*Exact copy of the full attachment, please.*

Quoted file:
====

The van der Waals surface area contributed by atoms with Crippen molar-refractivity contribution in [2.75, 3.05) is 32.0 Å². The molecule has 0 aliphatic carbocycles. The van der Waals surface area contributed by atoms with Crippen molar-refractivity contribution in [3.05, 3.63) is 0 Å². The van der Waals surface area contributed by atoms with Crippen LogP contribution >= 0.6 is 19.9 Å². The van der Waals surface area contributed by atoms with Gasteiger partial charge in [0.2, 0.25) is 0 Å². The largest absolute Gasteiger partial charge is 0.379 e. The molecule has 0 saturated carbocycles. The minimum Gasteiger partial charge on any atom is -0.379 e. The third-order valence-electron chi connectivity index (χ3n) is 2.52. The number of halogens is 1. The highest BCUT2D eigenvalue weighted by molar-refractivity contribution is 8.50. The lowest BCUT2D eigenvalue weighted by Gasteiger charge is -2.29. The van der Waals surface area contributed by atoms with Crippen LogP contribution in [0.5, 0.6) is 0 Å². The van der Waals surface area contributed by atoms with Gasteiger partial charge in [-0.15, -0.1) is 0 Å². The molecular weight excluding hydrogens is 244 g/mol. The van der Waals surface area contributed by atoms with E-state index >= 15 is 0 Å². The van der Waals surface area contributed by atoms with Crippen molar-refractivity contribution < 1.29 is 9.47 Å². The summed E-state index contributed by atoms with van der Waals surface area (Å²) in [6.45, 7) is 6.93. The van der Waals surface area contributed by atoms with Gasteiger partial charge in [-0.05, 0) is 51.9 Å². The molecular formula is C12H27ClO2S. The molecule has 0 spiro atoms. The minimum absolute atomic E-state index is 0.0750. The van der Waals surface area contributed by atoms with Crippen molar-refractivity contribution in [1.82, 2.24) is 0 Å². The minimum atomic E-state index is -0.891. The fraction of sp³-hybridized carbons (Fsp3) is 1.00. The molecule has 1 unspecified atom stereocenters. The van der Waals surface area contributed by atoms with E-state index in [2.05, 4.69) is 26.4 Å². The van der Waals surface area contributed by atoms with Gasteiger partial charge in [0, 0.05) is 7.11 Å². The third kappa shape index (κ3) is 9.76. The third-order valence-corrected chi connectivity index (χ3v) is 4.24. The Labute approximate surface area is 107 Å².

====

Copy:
The van der Waals surface area contributed by atoms with Crippen molar-refractivity contribution in [2.75, 3.05) is 32.0 Å². The molecule has 0 aliphatic carbocycles. The van der Waals surface area contributed by atoms with Crippen molar-refractivity contribution in [3.05, 3.63) is 0 Å². The van der Waals surface area contributed by atoms with Crippen LogP contribution >= 0.6 is 19.9 Å². The van der Waals surface area contributed by atoms with Gasteiger partial charge in [0.2, 0.25) is 0 Å². The largest absolute Gasteiger partial charge is 0.379 e. The molecule has 0 saturated carbocycles. The minimum Gasteiger partial charge on any atom is -0.379 e. The third-order valence-electron chi connectivity index (χ3n) is 2.52. The number of halogens is 1. The highest BCUT2D eigenvalue weighted by molar-refractivity contribution is 8.50. The lowest BCUT2D eigenvalue weighted by Gasteiger charge is -2.29. The van der Waals surface area contributed by atoms with Crippen LogP contribution in [0.5, 0.6) is 0 Å². The van der Waals surface area contributed by atoms with Gasteiger partial charge in [-0.15, -0.1) is 0 Å². The molecular weight excluding hydrogens is 244 g/mol. The van der Waals surface area contributed by atoms with E-state index >= 15 is 0 Å². The van der Waals surface area contributed by atoms with Crippen molar-refractivity contribution < 1.29 is 9.47 Å². The summed E-state index contributed by atoms with van der Waals surface area (Å²) in [6.45, 7) is 6.93. The van der Waals surface area contributed by atoms with Gasteiger partial charge in [-0.05, 0) is 51.9 Å². The molecular formula is C12H27ClO2S. The molecule has 0 spiro atoms. The minimum absolute atomic E-state index is 0.0750. The van der Waals surface area contributed by atoms with Crippen molar-refractivity contribution in [1.82, 2.24) is 0 Å². The minimum atomic E-state index is -0.891. The fraction of sp³-hybridized carbons (Fsp3) is 1.00. The molecule has 1 unspecified atom stereocenters. The van der Waals surface area contributed by atoms with E-state index in [2.05, 4.69) is 26.4 Å². The van der Waals surface area contributed by atoms with Gasteiger partial charge in [0, 0.05) is 7.11 Å². The third kappa shape index (κ3) is 9.76. The third-order valence-corrected chi connectivity index (χ3v) is 4.24. The Labute approximate surface area is 107 Å².